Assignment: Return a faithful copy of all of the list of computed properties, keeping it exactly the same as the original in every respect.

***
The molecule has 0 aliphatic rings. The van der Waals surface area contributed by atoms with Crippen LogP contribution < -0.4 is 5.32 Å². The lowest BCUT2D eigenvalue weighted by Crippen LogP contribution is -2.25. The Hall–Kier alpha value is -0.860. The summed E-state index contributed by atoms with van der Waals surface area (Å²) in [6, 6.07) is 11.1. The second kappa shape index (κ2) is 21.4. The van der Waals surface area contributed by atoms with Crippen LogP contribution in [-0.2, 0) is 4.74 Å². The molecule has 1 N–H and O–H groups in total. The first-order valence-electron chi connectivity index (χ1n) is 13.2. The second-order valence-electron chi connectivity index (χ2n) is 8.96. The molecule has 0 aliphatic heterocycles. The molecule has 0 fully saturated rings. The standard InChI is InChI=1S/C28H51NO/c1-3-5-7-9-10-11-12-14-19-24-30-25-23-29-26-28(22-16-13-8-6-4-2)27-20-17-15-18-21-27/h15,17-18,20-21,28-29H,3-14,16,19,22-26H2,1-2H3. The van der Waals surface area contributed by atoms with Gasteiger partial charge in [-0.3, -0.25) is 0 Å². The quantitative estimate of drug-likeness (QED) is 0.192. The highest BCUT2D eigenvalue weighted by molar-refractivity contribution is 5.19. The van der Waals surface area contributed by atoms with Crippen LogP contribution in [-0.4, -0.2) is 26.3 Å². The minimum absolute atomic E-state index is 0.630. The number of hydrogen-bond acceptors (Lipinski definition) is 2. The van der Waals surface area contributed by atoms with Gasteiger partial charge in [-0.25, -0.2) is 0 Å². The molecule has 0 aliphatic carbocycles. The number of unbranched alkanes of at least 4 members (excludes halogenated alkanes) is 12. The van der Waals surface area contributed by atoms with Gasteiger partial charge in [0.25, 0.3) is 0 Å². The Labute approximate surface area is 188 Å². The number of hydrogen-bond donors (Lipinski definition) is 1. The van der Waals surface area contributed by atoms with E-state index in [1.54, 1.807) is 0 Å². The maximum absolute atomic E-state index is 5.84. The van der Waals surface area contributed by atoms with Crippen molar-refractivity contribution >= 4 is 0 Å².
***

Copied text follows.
The molecule has 0 aliphatic rings. The van der Waals surface area contributed by atoms with Crippen LogP contribution < -0.4 is 5.32 Å². The lowest BCUT2D eigenvalue weighted by Crippen LogP contribution is -2.25. The Hall–Kier alpha value is -0.860. The summed E-state index contributed by atoms with van der Waals surface area (Å²) in [6, 6.07) is 11.1. The second kappa shape index (κ2) is 21.4. The van der Waals surface area contributed by atoms with Crippen LogP contribution in [-0.2, 0) is 4.74 Å². The molecule has 1 N–H and O–H groups in total. The first-order valence-electron chi connectivity index (χ1n) is 13.2. The second-order valence-electron chi connectivity index (χ2n) is 8.96. The molecule has 0 aliphatic heterocycles. The molecule has 0 fully saturated rings. The standard InChI is InChI=1S/C28H51NO/c1-3-5-7-9-10-11-12-14-19-24-30-25-23-29-26-28(22-16-13-8-6-4-2)27-20-17-15-18-21-27/h15,17-18,20-21,28-29H,3-14,16,19,22-26H2,1-2H3. The van der Waals surface area contributed by atoms with Gasteiger partial charge in [-0.3, -0.25) is 0 Å². The quantitative estimate of drug-likeness (QED) is 0.192. The highest BCUT2D eigenvalue weighted by molar-refractivity contribution is 5.19. The van der Waals surface area contributed by atoms with Crippen LogP contribution in [-0.4, -0.2) is 26.3 Å². The minimum absolute atomic E-state index is 0.630. The number of hydrogen-bond acceptors (Lipinski definition) is 2. The van der Waals surface area contributed by atoms with Gasteiger partial charge in [-0.25, -0.2) is 0 Å². The molecule has 0 aliphatic carbocycles. The number of unbranched alkanes of at least 4 members (excludes halogenated alkanes) is 12. The van der Waals surface area contributed by atoms with Gasteiger partial charge in [0.25, 0.3) is 0 Å². The Labute approximate surface area is 188 Å². The number of hydrogen-bond donors (Lipinski definition) is 1. The van der Waals surface area contributed by atoms with E-state index in [1.54, 1.807) is 0 Å². The maximum absolute atomic E-state index is 5.84. The van der Waals surface area contributed by atoms with Crippen molar-refractivity contribution >= 4 is 0 Å².